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International Journal of Exercise Science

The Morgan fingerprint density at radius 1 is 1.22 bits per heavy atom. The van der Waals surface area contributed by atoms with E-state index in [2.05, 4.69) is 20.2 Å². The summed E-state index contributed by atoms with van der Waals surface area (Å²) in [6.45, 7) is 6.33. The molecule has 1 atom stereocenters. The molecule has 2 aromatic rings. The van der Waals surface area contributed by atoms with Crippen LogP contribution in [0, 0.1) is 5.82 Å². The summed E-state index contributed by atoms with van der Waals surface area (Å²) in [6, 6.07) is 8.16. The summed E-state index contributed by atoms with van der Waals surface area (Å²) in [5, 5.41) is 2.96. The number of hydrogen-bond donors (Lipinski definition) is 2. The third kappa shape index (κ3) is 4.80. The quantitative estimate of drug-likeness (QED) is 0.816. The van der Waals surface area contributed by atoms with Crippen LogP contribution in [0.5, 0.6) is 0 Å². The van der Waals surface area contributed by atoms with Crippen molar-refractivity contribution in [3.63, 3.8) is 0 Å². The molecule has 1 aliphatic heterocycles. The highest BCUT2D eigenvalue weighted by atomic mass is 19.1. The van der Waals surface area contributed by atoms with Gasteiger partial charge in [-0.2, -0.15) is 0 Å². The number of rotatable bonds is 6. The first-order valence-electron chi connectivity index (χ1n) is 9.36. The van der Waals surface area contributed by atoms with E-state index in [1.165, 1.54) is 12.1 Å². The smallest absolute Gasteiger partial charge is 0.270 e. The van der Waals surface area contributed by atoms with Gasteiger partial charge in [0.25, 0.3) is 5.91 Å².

International Journal of Exercise Science 9(3): 347-358, 2016. One of the challenges in performing simultaneous bimanual movements is to prevent interference from one limb to the other, thereby maintaining spatial accuracy in both limbs. Prior research has shown that when a longer distance movement is performed with a shorter movement, the shorter movement overshoots its target and the longer movement undershoots its target relative to control conditions where two shorter or two longer movements are made. The current experiment investigated the motor control strategies used by participants when performing simultaneous aiming movements combining both different and same distances. Participants (N = 20) made rapid lever-positioning movements (goal time to reversal was 350 ms) in the sagittal plane to 2 different spatial targets (20° and 60°) or the same targets (either 20° or 60°). Feedback about spatial accuracy was provided immediately after each trial. Constant error (CE) was measured for each distance based on 20 practice trials per condition. The CE from the same- and different-distance conditions were compared with separate one-way ANOVAs with repeated measures. Overshooting was shown of the 20° target and undershooting of the 60° target when the two distances were performed together. However, the movement amplitudes were positively correlated over trials in both the same- and different-distance conditions. A trial-by-trial analysis of the CE scores revealed both compensatory and non-compensatory strategies. The results suggest individual differences in how amplitude parameters are chosen for use with the generalized motor program in the control of bimanual aiming movements.